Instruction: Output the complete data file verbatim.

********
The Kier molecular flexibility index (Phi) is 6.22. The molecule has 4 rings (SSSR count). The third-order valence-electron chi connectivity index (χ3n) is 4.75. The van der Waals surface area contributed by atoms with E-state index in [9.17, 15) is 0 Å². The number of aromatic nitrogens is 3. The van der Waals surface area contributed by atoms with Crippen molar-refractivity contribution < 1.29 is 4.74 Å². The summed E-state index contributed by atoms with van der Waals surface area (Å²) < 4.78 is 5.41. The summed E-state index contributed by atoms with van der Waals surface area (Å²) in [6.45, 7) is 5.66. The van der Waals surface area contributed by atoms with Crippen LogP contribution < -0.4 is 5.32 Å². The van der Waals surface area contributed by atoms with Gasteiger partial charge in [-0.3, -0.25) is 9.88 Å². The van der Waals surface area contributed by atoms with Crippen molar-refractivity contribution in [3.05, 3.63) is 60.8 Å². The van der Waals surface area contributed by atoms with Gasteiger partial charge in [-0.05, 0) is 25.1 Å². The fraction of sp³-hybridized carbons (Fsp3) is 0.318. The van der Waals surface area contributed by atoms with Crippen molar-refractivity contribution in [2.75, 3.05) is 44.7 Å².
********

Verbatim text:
The Kier molecular flexibility index (Phi) is 6.22. The molecule has 4 rings (SSSR count). The third-order valence-electron chi connectivity index (χ3n) is 4.75. The van der Waals surface area contributed by atoms with E-state index in [9.17, 15) is 0 Å². The number of aromatic nitrogens is 3. The van der Waals surface area contributed by atoms with Crippen molar-refractivity contribution < 1.29 is 4.74 Å². The summed E-state index contributed by atoms with van der Waals surface area (Å²) < 4.78 is 5.41. The summed E-state index contributed by atoms with van der Waals surface area (Å²) in [6.45, 7) is 5.66. The van der Waals surface area contributed by atoms with Crippen LogP contribution < -0.4 is 5.32 Å². The van der Waals surface area contributed by atoms with Gasteiger partial charge in [-0.3, -0.25) is 9.88 Å². The van der Waals surface area contributed by atoms with Crippen molar-refractivity contribution in [3.05, 3.63) is 60.8 Å². The van der Waals surface area contributed by atoms with Gasteiger partial charge in [-0.05, 0) is 25.1 Å². The fraction of sp³-hybridized carbons (Fsp3) is 0.318. The van der Waals surface area contributed by atoms with Crippen molar-refractivity contribution in [2.75, 3.05) is 44.7 Å².